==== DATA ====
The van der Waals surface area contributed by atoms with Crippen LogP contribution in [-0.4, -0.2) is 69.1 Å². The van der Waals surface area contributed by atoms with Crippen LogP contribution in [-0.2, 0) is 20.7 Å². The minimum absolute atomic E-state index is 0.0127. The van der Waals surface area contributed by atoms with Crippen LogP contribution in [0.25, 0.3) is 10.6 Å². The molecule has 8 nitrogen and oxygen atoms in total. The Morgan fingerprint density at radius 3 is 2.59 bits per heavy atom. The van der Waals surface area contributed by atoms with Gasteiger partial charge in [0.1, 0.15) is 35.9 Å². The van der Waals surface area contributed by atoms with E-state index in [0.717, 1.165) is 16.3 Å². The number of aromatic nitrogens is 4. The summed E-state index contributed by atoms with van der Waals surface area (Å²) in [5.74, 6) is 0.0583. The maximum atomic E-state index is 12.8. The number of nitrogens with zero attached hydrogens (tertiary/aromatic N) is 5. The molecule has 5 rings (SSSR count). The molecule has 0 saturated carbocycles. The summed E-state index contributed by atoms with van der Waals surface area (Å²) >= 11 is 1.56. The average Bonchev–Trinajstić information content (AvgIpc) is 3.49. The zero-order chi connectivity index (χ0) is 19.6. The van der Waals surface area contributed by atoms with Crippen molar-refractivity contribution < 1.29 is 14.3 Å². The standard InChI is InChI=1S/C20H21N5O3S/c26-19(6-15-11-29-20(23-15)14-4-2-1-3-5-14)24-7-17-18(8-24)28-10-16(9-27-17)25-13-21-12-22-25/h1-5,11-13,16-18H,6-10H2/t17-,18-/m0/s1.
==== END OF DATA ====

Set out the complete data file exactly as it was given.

The van der Waals surface area contributed by atoms with Crippen LogP contribution in [-0.4, -0.2) is 69.1 Å². The van der Waals surface area contributed by atoms with Crippen LogP contribution in [-0.2, 0) is 20.7 Å². The minimum absolute atomic E-state index is 0.0127. The van der Waals surface area contributed by atoms with Crippen LogP contribution in [0.25, 0.3) is 10.6 Å². The molecule has 8 nitrogen and oxygen atoms in total. The Morgan fingerprint density at radius 3 is 2.59 bits per heavy atom. The van der Waals surface area contributed by atoms with Gasteiger partial charge in [0.1, 0.15) is 35.9 Å². The van der Waals surface area contributed by atoms with E-state index in [0.717, 1.165) is 16.3 Å². The number of aromatic nitrogens is 4. The summed E-state index contributed by atoms with van der Waals surface area (Å²) in [5.74, 6) is 0.0583. The maximum atomic E-state index is 12.8. The number of nitrogens with zero attached hydrogens (tertiary/aromatic N) is 5. The molecule has 5 rings (SSSR count). The molecule has 0 saturated carbocycles. The summed E-state index contributed by atoms with van der Waals surface area (Å²) >= 11 is 1.56. The average Bonchev–Trinajstić information content (AvgIpc) is 3.49. The zero-order chi connectivity index (χ0) is 19.6. The van der Waals surface area contributed by atoms with Crippen molar-refractivity contribution < 1.29 is 14.3 Å². The standard InChI is InChI=1S/C20H21N5O3S/c26-19(6-15-11-29-20(23-15)14-4-2-1-3-5-14)24-7-17-18(8-24)28-10-16(9-27-17)25-13-21-12-22-25/h1-5,11-13,16-18H,6-10H2/t17-,18-/m0/s1.